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Micromanaging God: How We Pray Does Make A Difference

by Norma Gentile


I find that the lessons my guides like to share with me are often brought to my attention in my normal waking life. Recently, I noticed that not only is the media reporting on the events they usually cover, such as natural disasters and political upheavals, but they are also covering the resulting prayer gatherings and peace rallies. Likewise, with each unfolding situation, my email box fills with announcements of group meditations and prayers. I’m betting yours does too.

The invitations for most meditation events I receive include notes that the intention is to “heal” or “bring peace” to a person or situation on the planet. Other emails request me to “send light and love” or good thoughts, prayer and energy towards curing illness for someone or helping with a difficult family matter.

Certainly I feel a sense of compassion for those who are suffering. Yet the underlying intention of this sort of goal-oriented prayer has never felt accurate to me. This morning as I was wrestling with how to address another round of these emails, I heard a sentence being formed out loud in my head.

“The more unencumbered by personal intentions your prayers are, the more effective they are.”

While I attributed the sentence to one of my guides, the idea was not new to me. Growing up as the eldest granddaughter of a minister, I heard again every Easter the Bible story of Jesus’ overheard prayer “…Not my will, but Thine, be done.” As a mystically inclined seeker of the Divine, I know it from passages in the Bhagavad Gita, the Emissaries of Divine Light, and the teachings of Yogananda. And in the world of energy healing, I immediately recalled the ways in which several teachers have shared this same philosophy with me.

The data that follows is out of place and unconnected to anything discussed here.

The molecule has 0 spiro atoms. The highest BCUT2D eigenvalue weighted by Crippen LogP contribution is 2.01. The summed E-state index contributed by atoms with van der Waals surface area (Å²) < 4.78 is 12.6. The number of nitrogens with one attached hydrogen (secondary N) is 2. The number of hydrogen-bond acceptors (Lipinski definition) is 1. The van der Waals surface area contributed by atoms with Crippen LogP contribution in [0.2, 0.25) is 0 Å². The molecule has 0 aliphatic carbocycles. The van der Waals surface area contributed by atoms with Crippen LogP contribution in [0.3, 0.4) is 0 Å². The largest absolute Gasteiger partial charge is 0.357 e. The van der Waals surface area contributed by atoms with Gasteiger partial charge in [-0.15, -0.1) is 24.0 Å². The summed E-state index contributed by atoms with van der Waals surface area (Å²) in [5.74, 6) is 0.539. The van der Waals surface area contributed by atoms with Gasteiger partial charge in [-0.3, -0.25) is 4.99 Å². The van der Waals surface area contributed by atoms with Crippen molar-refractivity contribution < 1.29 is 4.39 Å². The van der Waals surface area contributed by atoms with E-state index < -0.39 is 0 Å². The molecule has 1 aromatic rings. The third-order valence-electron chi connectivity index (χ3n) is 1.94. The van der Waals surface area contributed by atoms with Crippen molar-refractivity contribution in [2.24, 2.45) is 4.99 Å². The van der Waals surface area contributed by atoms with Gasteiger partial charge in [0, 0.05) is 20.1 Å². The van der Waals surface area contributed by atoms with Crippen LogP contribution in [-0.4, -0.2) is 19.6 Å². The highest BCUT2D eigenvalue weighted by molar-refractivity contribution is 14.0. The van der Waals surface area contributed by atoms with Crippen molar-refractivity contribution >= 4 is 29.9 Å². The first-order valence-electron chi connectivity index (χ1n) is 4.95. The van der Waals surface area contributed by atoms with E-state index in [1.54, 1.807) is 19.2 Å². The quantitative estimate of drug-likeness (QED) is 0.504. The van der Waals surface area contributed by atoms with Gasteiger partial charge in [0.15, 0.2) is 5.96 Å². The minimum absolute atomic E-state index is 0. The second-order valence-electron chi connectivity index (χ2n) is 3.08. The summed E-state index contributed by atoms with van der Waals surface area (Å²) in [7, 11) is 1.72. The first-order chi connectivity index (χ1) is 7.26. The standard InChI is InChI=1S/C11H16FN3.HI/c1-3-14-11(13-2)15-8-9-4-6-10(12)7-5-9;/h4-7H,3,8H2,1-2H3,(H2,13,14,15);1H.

Spiritual healer and teacher Ken Page points out that whenever we send energy, even “love and light”, we are opening ourselves to an energy exchange. Something will come back to us from the person or situation we are targeting with our prayers. I would add that the more our intention is to change a person or situation, the more the energy that comes back to us will also try to change us!

Drunvalo Melchizedek, author and originator of the MerKaBa Meditation, points out that we live in a polarized world. In this world where there is both good and evil, right and wrong, we create both aspects of whatever we wish for, even though our intention is to create only one aspect. When our prayers are formed “for the good” by our mental capacity, an equal amount of our energy is also creating the opposite effect.

I find that Newton’s Third Law of Motion, “For every action there is an equal and opposite reaction” applies to how we pray. If we indeed pray for what would appear to be a “good” outcome to any situation, then we are also unconsciously putting an equal amount of energy into praying for a “bad” outcome.

How can this be? My metaphysical answer is this: Because we live in a world that is based on Free Will, we as a group of souls decided to create polarity. On a practical level this means that what appears to me as “bad” might actually be the catalyst for a much larger movement of Spiritual growth.

A friend recently reminded me of how much we as humans do not know about the larger plans of God and Spirit. “If prayers for peace had been answered in 1861, there would still be slavery in
America”. Likewise, if peace had been the result of prayers offered at the outset of World War II, Hitler may have ruled much of the western world.

In our human form, we are not able to see the larger picture of events that are working themselves out. It is only natural for us to pray for that which makes one more comfortable, happier, and healthier. But our soul’s journey is to explore how we, while in human form, create comfort and ease, generate joy and find balance in our physical bodies.